Monday, October 22, 2012



   Camel is one of my favorite bands, and therefore I will make this post enough detailed. Not only for that, but also because I believe that this band deserved more success that it gained.
   Andrew Latimer (Guitar, flute, vocals) Andy Ward (Drums) and Doug Ferguson (Bass) had been playing as a trio called ‘The Brew’ in the late ‘60’s, around Surrey UK.
On 1971 they recruited Peter Bardens (Keyboards), and changed their name to ‘Camel’.
Their first live show was in London on 4th of December 1971 as an opening act for Wishbone Ash.
   On the summer of 1972 they signed a contract with MCA records, and 6 months later they released their eponymous debut album. The record was not a success, and they moved to Deram records, which was a part of the famous Decca records.
   In 1974 they released one of their most known records under the name ‘Mirage’. Although it failed to climb the charts in England, it gained fame and success in USA, and the band moved there for a 3 months tour.
   The next year Camel released the album ‘The Snow Goose’ that was inspired by Paul Gallico’s short story with the same name. This album was Camel’s breakthrough  for a wider attention, but at the same time they had problems with the writer of the book who was threatening to take them to the court because he thought that the band stole his idea, and also they were related to the famous cigarette company. Camel acted fast and solved the problem by adding the: ‘Music inspired by…’ to the album cover. The album’s success led to a sold out concert at The Royal Albert Hall in London, with The London Symphony Orchestra in October 1975.
   Their 4th album ‘Moonmadness’ was released in 1976 and it was the last album featuring the original line-up. Andy Ward was pushing for a more Jazz direction, and this led to Ferguson’s departure on early 1977. They replaced him with Richard Sinclair from Caravan, and with this line-up they released ‘Rain Dances’ in 1977 and ‘Breathless’ in 1978. Breathless was the last album featuring Peter Bardens. He announced his departure after the release of the album, and before the supporting tour.
He was replaced by 2 keyboard players, both from Caravan. Dave Sinclair (the cousin of Richard), and Jan  Schellaas. The 2 Sinclair cousins left the band after the tour of Breathless, and were replaced by Kit Watkins and Colin Bass. With this line-up Camel recorded the more commercial ‘I can see your house from here’ (1979), an album which caused problems because of its cover. It was displaying a crucified astronaut looking at the Earth.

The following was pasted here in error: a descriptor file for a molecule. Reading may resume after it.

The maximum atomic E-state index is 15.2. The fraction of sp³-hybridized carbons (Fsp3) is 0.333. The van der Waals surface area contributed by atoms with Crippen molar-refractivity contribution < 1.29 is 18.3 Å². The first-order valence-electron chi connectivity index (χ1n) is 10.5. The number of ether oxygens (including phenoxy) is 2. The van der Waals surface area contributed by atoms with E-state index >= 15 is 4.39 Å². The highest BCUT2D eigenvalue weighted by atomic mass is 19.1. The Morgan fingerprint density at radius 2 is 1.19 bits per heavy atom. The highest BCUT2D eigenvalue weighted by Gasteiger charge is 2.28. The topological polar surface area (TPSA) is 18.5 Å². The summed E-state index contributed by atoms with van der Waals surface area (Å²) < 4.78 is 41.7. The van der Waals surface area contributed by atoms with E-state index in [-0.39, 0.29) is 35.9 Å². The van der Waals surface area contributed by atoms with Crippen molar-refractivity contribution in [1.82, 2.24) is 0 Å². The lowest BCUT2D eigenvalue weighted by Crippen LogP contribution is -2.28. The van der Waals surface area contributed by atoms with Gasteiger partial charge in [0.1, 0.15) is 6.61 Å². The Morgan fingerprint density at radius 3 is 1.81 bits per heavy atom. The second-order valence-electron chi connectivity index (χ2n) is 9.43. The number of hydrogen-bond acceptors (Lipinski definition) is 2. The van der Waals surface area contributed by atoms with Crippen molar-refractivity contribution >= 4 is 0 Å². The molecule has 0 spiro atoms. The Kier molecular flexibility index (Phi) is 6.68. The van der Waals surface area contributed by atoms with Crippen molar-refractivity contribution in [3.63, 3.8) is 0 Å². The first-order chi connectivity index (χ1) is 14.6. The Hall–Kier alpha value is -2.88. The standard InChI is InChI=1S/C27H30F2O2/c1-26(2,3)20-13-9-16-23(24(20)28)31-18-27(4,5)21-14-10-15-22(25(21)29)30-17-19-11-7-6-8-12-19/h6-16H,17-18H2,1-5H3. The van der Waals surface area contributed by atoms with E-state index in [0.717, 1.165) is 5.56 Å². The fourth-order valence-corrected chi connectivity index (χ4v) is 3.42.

In the early ‘80’s Camel released the concept album ‘Nude’. The story of this album is based on the true story of a Japanese soldier (Hiroo Onoda) that had been found on an island, many years after the World War II had ended and he had no idea about it.
   In the mid 1981 Andy Ward stopped playing drums because of his alcohol and drugs problem, and Camel was disbanded. Years later it became known that he also had attempted suicide.
From this point and on, Andrew Latimer released a couple of records under the name Camel  with different musicians each time, until 1985 when Camel dissapeared from the face of the Earth.
   In the ‘90’s Latimer revived the name Camel, releasing in 1991 the album ‘Dust and Dreams’, that was largely instrumental and inspired by John Stainbeck’s classic book ‘The Grapes of Wrath’.
In 1996 Latimer emotionally moved by his father’s death, released a new album under the Camel name again, with the title ‘Harbour of Tears’. (Harbour of Tears was the nickname for Cobh, a port in Ireland from which many ships sailed off to USA between 1845 and 1952 during the potato famine).
In 1999 Camel released ‘Rajaz’, a beautiful and melodic album that its sound resembles the sound of Camel’s records of the ‘70’s.
   In 2002 another album is being released with the title ‘A Nod and a Wink’, a rather mellow album that was dedicated to Peter Bardens who died on January 2002.
In 2007 Latimer’s wife announced that her husband was suffering from a progressive blood disorder, and therefore he needed heavy treatment such as chemotherapy and bone marrow transplant.
On September 2008 she reported that Latimer was gaining his strength, and he was thinking of releasing a new album in the following years.
In the first video you can watch parts of "The Snow Goose" performed live in BBC with a small orchestra, and in the second one you can listen to the beautiful "Air Born" from the album "Moonmadness"